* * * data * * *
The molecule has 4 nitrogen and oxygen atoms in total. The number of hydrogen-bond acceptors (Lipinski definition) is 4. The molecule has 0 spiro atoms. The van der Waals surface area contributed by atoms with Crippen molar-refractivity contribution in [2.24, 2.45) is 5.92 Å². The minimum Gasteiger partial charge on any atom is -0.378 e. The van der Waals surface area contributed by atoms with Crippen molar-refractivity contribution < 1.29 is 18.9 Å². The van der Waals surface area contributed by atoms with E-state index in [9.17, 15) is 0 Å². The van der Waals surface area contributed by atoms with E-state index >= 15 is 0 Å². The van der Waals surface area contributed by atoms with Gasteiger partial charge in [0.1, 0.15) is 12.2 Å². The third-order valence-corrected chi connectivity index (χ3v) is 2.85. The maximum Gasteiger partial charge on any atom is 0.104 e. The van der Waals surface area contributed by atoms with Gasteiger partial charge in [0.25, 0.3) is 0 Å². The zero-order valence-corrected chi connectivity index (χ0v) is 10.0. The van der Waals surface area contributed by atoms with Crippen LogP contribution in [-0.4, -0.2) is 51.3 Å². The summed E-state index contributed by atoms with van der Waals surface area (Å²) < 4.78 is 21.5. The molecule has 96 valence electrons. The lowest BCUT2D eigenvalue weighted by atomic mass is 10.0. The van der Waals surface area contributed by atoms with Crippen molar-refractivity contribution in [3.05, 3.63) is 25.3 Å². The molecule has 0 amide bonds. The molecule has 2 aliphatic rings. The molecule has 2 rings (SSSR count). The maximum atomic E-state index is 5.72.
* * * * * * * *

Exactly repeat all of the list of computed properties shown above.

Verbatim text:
The molecule has 4 nitrogen and oxygen atoms in total. The number of hydrogen-bond acceptors (Lipinski definition) is 4. The molecule has 0 spiro atoms. The van der Waals surface area contributed by atoms with Crippen molar-refractivity contribution in [2.24, 2.45) is 5.92 Å². The minimum Gasteiger partial charge on any atom is -0.378 e. The van der Waals surface area contributed by atoms with Crippen molar-refractivity contribution < 1.29 is 18.9 Å². The van der Waals surface area contributed by atoms with E-state index in [9.17, 15) is 0 Å². The van der Waals surface area contributed by atoms with E-state index >= 15 is 0 Å². The van der Waals surface area contributed by atoms with Gasteiger partial charge in [0.1, 0.15) is 12.2 Å². The third-order valence-corrected chi connectivity index (χ3v) is 2.85. The maximum Gasteiger partial charge on any atom is 0.104 e. The van der Waals surface area contributed by atoms with Gasteiger partial charge in [0.25, 0.3) is 0 Å². The zero-order valence-corrected chi connectivity index (χ0v) is 10.0. The van der Waals surface area contributed by atoms with Crippen LogP contribution in [-0.4, -0.2) is 51.3 Å². The summed E-state index contributed by atoms with van der Waals surface area (Å²) < 4.78 is 21.5. The molecule has 96 valence electrons. The lowest BCUT2D eigenvalue weighted by atomic mass is 10.0. The van der Waals surface area contributed by atoms with Crippen molar-refractivity contribution in [3.05, 3.63) is 25.3 Å². The molecule has 0 amide bonds. The molecule has 2 aliphatic rings. The molecule has 2 rings (SSSR count). The maximum atomic E-state index is 5.72.